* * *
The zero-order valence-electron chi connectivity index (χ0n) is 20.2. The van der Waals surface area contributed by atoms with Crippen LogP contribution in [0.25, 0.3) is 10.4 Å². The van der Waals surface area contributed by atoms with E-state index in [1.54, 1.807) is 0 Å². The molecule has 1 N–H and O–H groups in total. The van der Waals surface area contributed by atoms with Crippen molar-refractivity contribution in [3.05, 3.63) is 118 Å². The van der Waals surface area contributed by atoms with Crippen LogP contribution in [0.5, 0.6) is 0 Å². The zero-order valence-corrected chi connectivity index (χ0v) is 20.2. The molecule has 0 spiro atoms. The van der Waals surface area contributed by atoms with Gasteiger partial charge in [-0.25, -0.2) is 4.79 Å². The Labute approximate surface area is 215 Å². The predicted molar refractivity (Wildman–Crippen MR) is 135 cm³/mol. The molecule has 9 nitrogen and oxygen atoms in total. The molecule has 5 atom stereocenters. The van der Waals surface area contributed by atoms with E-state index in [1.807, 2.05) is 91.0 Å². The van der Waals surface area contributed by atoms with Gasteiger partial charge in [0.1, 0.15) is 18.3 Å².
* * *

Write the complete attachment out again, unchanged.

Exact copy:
The zero-order valence-electron chi connectivity index (χ0n) is 20.2. The van der Waals surface area contributed by atoms with Crippen LogP contribution in [0.25, 0.3) is 10.4 Å². The van der Waals surface area contributed by atoms with E-state index in [1.54, 1.807) is 0 Å². The molecule has 1 N–H and O–H groups in total. The van der Waals surface area contributed by atoms with Crippen molar-refractivity contribution in [3.05, 3.63) is 118 Å². The van der Waals surface area contributed by atoms with Crippen LogP contribution in [0.5, 0.6) is 0 Å². The zero-order valence-corrected chi connectivity index (χ0v) is 20.2. The molecule has 0 spiro atoms. The van der Waals surface area contributed by atoms with Gasteiger partial charge in [-0.25, -0.2) is 4.79 Å². The Labute approximate surface area is 215 Å². The predicted molar refractivity (Wildman–Crippen MR) is 135 cm³/mol. The molecule has 9 nitrogen and oxygen atoms in total. The molecule has 5 atom stereocenters. The van der Waals surface area contributed by atoms with E-state index in [1.807, 2.05) is 91.0 Å². The van der Waals surface area contributed by atoms with Gasteiger partial charge in [0.1, 0.15) is 18.3 Å².